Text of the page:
What’s Up with THAT, Amazon?

By Marianne Knowles

I had time to catch up with other people’s writing-related blogs over the Independence Day weekend, and discovered a trending theme: Amazon, the digital marketplace that all authors must use if they want to maximize readership, is UP TO SOMETHING. Several things, actually.

Reviewed any good books lately?
A Facebook post by Kris Asselin, The Query Godmother, led me to two items about Amazon’s new review ratings calculations, effective in June: PC World’s story “Amazon Cracks Down on Bogus Reviews” leads with the intended outcome of the change, while C|NET focuses on the computing involved in “Amazon looks to improve customer-reviews system with machine learning.” Formerly, a product’s overall star rating, whether it was a book, a bath towel, a blender, or what-have-you, was calculated as the average of all the ratings given by all reviewers for all time. The new system gives extra weight to reviews that meet one or more of the following criteria:

  • Amazon five starsA recent review—because the quality of the product might diminish if the manufacturer starts cutting corners to reduce costs. (Um…sure yeah, for a bath towel or blender. But a book?)
  • A Verified Purchase through Amazon—because unless you bought it from Amazon, how can they know you really bought it? (But do you need to buy a book to review it?)
  • A review that other Amazon customers have up-voted—because that means other customers found the review helpful. (Or perhaps it means they found the review entertaining. Even Amazon concedes that  humorous product reviews are an art form.)

At least two of these requirements have some issues when applied to books, rather than bath towels or blender. Even though the book hasn’t changed, the flood of reviews posted when a book debuted won’t count as much as the one posted last week. A review of a book received as a gift, even if it was purchased from Amazon, won’t count as much as a review posted by the buyer.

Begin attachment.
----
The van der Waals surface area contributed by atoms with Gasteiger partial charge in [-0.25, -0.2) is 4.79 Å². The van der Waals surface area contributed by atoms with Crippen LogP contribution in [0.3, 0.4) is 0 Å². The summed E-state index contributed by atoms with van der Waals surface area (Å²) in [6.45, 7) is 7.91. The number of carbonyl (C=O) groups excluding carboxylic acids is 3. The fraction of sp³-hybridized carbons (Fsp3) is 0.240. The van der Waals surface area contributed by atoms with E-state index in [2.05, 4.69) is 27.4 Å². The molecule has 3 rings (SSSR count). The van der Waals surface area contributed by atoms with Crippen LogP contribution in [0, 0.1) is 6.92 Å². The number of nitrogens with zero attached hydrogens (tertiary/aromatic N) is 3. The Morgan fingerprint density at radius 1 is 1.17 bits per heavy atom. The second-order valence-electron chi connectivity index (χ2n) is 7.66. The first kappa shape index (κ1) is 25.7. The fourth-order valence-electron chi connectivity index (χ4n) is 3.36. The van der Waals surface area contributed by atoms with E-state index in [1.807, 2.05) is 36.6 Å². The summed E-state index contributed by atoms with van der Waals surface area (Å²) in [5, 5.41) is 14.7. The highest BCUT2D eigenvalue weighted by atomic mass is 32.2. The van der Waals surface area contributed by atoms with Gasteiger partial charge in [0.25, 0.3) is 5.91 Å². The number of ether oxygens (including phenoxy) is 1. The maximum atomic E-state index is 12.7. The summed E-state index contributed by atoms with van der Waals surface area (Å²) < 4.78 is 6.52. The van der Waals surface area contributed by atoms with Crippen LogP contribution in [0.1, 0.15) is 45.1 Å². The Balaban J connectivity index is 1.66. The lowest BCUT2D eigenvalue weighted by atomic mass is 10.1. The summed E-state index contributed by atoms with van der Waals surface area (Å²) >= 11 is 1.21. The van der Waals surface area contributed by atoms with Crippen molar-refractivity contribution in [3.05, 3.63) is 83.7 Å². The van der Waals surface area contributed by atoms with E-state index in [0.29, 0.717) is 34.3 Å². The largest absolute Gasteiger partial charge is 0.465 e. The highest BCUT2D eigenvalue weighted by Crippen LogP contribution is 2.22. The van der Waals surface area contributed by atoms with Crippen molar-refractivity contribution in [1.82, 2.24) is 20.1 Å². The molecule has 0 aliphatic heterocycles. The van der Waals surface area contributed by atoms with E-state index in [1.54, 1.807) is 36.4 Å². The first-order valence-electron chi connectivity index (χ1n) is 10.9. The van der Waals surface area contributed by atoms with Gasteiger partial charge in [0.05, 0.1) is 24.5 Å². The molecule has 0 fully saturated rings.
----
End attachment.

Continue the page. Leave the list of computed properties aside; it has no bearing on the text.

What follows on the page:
Pay an author—finish that book! Amazon is watching.
Ever have the feeling someone is reading over your shoulder? Beginning July 1, Amazon changed the way it calculates author earnings from ebooks borrowed through the paid subscription services Kindle Unlimited and Lending Library. (This change does NOT affect author earnings from ebooks that are purchased and downloaded.)

Feel like someone’s reading over your shoulder? It’s Amazon.

Previously an author was paid when you, the borrower, read at least 10% of an ebook. Now, an author is paid by the number of pages you read. (Amazon also rolled out a standardized page for Kindle Editions, the better to count pages with.) Quickly swiping through doesn’t count, you have to linger on the page long enough for Amazon to believe you’ve actually read it. Which makes me wonder, will that speed-reading class I took back in high school reduce an author’s earnings? I don’t participate in Kindle borrowing services, so the question is moot. Still, I find the surveillance a little unnerving. Flavorwire posted a thought-provoking article on this topic, “Does Amazon’s New Payment Scheme Require Literary Surveillance?”; more on the same topic  at USA Today.

Get your friends and family to review? Guess again!